High School EU Debate and Symposium
Developed in 2019, this program runs a large two-day debate event on Virginia Tech’s campus each spring for secondary school students in the New River Valley/Roanoke Valley region around Virginia Tech’s campus in Blacksburg, south-western Virginia. Since its start, the event has grown significantly, from involving only 70 high school students from one large school in its first year to five schools and 130 students in 2023. Teachers meet in the autumn of each academic year, and, led by CEUTTSS staff, coordinate the spring event held the following March.
In 2024 we plan to pilot an expansion of the program to south-eastern Virginia and the large urban area around Virginia Beach/Norfolk, where an additional CEUTTSS affiliated educator is helping CEUTTSS staff coordinate a spring conference for regional schools in that area of Virginia. In 2025 we plan to expand that event, as well as expand further to the Richmond/central capital area of Virginia. The medium term expansion goal after 2025 is to hold a fourth regional conference at Virginia Tech’s campus in northern Virginia, and a culminating debate event where the leading schools from all four regions would compete in a final EU Council debate.
Students in small groups of three or four represent an EU member-state, and are given three weeks to research and prepare a position statement on the two or three issues that will be negotiated and voted on at the EU Council Debate. Each group selects a Head of State who presents the two-minute position statement at the conference before groups begin negotiations and try to achieve consensus on the issues before voting. Position statements are also put on a controlled access social media site, Slack, so that informal negotiations can continue in the evening in-between the two days of the debate.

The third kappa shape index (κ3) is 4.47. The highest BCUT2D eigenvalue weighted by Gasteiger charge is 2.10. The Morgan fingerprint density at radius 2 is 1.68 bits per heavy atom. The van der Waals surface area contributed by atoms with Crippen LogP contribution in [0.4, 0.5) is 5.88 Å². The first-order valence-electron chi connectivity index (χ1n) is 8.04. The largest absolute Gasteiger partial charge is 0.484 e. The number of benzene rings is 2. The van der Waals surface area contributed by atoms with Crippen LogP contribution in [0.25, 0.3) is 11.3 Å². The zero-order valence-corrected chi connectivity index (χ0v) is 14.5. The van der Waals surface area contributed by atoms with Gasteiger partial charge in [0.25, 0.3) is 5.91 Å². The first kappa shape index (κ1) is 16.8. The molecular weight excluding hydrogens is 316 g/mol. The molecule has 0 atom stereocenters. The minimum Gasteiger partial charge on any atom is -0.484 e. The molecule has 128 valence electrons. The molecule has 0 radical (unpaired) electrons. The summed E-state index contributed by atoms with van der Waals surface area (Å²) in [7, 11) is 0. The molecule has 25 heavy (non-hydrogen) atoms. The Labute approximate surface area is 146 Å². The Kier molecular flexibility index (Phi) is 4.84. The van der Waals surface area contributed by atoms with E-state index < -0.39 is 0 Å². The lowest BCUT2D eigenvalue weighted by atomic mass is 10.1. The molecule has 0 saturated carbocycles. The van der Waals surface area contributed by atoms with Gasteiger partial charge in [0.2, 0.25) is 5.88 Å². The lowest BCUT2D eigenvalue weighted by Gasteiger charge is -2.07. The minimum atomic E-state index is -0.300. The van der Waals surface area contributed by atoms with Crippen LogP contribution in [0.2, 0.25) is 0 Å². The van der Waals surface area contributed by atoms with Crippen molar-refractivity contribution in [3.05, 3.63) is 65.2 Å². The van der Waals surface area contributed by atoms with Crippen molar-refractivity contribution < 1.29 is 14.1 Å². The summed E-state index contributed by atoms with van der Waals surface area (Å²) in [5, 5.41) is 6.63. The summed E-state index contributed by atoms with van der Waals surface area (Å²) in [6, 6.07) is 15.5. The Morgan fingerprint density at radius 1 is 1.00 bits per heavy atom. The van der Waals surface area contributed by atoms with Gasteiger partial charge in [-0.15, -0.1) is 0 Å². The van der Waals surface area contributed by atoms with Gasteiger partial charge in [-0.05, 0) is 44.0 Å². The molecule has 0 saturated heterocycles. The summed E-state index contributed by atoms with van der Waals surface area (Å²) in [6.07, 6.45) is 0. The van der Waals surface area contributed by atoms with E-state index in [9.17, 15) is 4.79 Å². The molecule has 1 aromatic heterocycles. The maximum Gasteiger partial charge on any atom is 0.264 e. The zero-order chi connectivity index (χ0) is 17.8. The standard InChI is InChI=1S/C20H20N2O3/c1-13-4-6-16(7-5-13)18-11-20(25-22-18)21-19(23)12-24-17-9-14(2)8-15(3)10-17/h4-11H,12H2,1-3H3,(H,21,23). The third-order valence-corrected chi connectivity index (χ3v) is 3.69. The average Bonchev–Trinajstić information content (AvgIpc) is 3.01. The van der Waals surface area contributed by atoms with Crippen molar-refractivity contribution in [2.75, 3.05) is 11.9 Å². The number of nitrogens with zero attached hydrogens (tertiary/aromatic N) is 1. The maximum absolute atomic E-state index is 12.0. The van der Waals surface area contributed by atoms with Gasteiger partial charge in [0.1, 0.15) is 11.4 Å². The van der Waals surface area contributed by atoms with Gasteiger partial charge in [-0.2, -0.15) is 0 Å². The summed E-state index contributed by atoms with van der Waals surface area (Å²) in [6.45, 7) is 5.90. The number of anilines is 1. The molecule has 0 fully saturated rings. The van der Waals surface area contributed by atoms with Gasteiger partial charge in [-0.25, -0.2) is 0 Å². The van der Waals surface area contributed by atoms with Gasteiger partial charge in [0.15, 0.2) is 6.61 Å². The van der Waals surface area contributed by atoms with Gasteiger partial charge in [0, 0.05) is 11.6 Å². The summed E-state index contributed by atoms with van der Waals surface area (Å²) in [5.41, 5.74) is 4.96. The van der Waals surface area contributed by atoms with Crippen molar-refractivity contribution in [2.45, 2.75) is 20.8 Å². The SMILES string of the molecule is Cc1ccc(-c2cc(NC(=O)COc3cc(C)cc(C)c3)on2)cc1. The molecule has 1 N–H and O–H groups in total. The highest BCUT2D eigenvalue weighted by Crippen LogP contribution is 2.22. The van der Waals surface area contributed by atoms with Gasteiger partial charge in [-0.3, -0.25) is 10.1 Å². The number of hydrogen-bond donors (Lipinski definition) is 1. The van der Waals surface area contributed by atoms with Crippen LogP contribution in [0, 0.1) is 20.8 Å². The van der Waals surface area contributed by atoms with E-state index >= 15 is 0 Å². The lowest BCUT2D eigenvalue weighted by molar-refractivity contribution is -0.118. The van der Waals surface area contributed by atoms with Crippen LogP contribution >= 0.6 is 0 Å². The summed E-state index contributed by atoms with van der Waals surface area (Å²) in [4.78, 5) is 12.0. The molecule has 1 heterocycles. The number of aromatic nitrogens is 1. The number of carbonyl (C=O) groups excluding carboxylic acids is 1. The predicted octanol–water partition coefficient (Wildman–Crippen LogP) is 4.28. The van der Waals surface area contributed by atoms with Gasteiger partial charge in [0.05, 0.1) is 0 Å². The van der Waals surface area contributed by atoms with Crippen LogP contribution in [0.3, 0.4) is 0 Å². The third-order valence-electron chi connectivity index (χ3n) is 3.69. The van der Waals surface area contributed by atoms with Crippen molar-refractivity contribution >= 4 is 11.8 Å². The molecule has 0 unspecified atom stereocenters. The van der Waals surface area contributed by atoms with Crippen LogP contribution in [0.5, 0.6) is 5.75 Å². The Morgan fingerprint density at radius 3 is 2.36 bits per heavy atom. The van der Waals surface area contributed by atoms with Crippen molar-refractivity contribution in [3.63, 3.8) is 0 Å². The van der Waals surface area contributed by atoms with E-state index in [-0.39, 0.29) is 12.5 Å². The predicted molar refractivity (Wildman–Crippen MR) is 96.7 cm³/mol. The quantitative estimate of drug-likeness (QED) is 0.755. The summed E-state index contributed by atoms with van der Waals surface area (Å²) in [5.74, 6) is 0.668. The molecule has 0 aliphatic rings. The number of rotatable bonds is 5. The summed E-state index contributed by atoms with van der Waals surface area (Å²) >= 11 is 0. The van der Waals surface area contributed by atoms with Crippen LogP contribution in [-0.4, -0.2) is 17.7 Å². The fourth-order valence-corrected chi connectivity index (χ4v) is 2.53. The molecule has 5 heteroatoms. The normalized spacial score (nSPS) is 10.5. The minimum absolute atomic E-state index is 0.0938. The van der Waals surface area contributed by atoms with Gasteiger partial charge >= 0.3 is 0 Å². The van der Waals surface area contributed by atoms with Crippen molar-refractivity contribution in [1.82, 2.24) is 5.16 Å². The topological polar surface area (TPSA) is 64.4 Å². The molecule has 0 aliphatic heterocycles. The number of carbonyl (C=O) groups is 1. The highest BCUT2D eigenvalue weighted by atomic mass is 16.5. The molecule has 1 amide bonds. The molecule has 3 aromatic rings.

The goals of the Secondary School EU Council Debate program is to provide students with the opportunity to actively engage with current pressing issues facing the EU, and to allow them to develop realistic consensus-driven solutions with their peers. In doing so students gain a valuable insight into not only continent-wide issues, but of the nuances of their specific EU Member-States positions, and of the procedures of the EU Council as well as EU values as a whole.